Conservatives for Patients' Rights

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Conservatives for Patients' Rights
Formation 2009
Website cprights.org

Conservatives for Patients' Rights (CPR) is a health care pressure group founded by Rick Scott in February 2009. Scott has stated that CPR has an intention of putting pressure on U.S. Democrats to enact health care legislation based on free-market principles.[1] CPR opposes the broad outlines of President Obama's health care reform plan, and has hired Creative Response Concepts, a public relations firm which previously worked with the Swift Boat Veterans for Truth.[2]

Campaign[edit]

Conservatives for Patients' Rights assert themselves as advocates for better health care. Their plan is described as the pillars of health care reform: "choice, competition, accountability and personal responsibility."[3][4]

The CPR campaign for competition suggests a release of burdensome regulations against private companies in allowance of unfettered competition across the states.[4] Scott said at that time of the CPR launch, "[When] the government gets involved, you run out of money and health care gets rationed."[1] Scott has created and starred in a series of commercials advocating against greater government involvement in health care. CPR-affiliated citizens have protested at town hall meetings on the issue. CPR has provided a list of local town hall meetings discussing the issue, which the group urge their supporters to attend and have provided video footage on how previous people have handled the situation.[5][6]

Opposition to the campaign[edit]

Some health policy analysts disagree with Scott's assertion that the Obama plan is "socialized medicine."[7][8]

In May 2009, the group Health Care for America Now (HCAN) started broadcasting an advertisement in the Washington, D.C. area and in Scott's home town of Naples, Florida, highlighting a fraud case in which Scott was indicted.[9] HCAN said of Scott: "He and his insurance-company friends make millions from the broken system we have now.".[10]

In August 2009, Katie Brickell and Kate Spall, two British woman who featured in a CPR commercial attacking the National Health Service, said they were "duped" and the commercial misrepresents them because in reality they strongly support state-funded health care. Both told The Times newspaper that they had been told they were being interviewed for a documentary examining healthcare reform, and neither knew the footage would be used for such a commercial.[11]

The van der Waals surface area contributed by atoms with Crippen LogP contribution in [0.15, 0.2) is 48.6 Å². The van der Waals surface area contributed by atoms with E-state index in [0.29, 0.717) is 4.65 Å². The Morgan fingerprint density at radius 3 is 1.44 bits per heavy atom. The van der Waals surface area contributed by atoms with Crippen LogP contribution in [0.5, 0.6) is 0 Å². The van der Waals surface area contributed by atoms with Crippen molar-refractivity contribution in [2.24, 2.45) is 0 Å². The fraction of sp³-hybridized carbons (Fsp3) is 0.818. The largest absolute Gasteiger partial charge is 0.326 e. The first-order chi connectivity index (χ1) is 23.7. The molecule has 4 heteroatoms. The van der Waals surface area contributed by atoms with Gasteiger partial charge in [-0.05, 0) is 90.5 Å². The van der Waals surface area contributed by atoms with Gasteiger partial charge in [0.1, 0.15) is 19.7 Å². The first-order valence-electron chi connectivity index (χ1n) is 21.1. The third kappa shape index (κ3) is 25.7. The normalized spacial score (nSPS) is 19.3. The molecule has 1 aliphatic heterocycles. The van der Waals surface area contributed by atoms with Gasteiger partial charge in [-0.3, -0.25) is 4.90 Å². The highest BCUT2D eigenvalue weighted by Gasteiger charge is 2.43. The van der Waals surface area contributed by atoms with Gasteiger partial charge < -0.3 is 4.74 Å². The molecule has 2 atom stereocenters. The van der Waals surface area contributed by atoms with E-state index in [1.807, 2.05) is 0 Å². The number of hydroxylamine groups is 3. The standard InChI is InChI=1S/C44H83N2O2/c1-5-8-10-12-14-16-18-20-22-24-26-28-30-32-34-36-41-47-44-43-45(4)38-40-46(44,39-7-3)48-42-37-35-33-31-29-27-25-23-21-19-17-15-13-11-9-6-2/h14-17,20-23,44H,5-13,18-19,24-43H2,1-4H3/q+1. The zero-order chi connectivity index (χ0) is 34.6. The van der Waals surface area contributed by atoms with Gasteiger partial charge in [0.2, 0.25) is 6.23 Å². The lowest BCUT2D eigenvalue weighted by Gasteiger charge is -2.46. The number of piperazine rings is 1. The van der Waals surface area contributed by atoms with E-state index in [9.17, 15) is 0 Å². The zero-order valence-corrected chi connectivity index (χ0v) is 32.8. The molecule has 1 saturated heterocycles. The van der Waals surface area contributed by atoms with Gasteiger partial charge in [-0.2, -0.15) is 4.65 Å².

The group was also criticized by economist Paul Krugman in a New York Times editorial.[12]

See also[edit]

References[edit]

  1. ^ a b Mullins, Brody; Kilman, Scott (February 26, 2009). "Lobbyists Line Up to Torpedo Speech Proposals". Wall Street Journal. 
  2. ^ Conservative PR Firm That Repped Swift Boat Vets Now Helping Fight Sotomayor, The Washington Post
  3. ^ Rutenberg, Jim (April 1, 2009). "Health Critic Brings a Past and a Wallet". The New York Times. 
  4. ^ a b The Plans from the CPR website
  5. ^ [Congressional Town Hall Meetings] from the CPR website.
  6. ^ Fox News Coverage on Town Hall Meeting
  7. ^ Socialized Medicine Belittled on Campaign Trail from NPR.
  8. ^ Health Care Realities from The New York Times
  9. ^ New TV Ad Exposes Health Reform Critic’s Shady Past, Health Care for America Now
  10. ^ Dan Eggen (May 11, 2009). "Ex-Hospital CEO Battles Reform Effort". Washington Post. 
  11. ^ Foster, Patrick (August 14, 2009). "Antihealthcare lobbyists duped us say Katie Brickell and Kate Spall". The Times (London). Retrieved April 30, 2010. 
  12. ^ Paul Krugman, The Town Hall Mob, The New York Times.

External links[edit]